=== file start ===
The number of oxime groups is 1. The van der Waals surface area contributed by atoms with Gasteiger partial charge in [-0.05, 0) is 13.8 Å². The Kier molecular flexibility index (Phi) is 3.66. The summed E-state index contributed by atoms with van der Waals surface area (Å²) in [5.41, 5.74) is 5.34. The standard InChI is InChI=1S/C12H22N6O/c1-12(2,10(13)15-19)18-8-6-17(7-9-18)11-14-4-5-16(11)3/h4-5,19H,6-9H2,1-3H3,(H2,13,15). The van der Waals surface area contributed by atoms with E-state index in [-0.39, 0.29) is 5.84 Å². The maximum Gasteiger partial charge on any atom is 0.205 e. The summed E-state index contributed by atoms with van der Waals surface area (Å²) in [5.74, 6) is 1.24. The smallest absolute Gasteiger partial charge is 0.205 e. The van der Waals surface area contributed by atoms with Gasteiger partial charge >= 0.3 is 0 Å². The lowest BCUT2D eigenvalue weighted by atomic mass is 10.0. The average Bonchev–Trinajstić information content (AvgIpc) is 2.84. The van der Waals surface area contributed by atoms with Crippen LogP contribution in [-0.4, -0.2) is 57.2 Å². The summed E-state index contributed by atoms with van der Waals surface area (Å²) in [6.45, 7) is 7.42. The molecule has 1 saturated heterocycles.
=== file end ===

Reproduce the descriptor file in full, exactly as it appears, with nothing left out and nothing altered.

The number of oxime groups is 1. The van der Waals surface area contributed by atoms with Gasteiger partial charge in [-0.05, 0) is 13.8 Å². The Kier molecular flexibility index (Phi) is 3.66. The summed E-state index contributed by atoms with van der Waals surface area (Å²) in [5.41, 5.74) is 5.34. The standard InChI is InChI=1S/C12H22N6O/c1-12(2,10(13)15-19)18-8-6-17(7-9-18)11-14-4-5-16(11)3/h4-5,19H,6-9H2,1-3H3,(H2,13,15). The van der Waals surface area contributed by atoms with E-state index in [-0.39, 0.29) is 5.84 Å². The maximum Gasteiger partial charge on any atom is 0.205 e. The summed E-state index contributed by atoms with van der Waals surface area (Å²) in [5.74, 6) is 1.24. The smallest absolute Gasteiger partial charge is 0.205 e. The van der Waals surface area contributed by atoms with Gasteiger partial charge >= 0.3 is 0 Å². The lowest BCUT2D eigenvalue weighted by atomic mass is 10.0. The average Bonchev–Trinajstić information content (AvgIpc) is 2.84. The van der Waals surface area contributed by atoms with Crippen LogP contribution in [-0.4, -0.2) is 57.2 Å². The summed E-state index contributed by atoms with van der Waals surface area (Å²) in [6.45, 7) is 7.42. The molecule has 1 saturated heterocycles.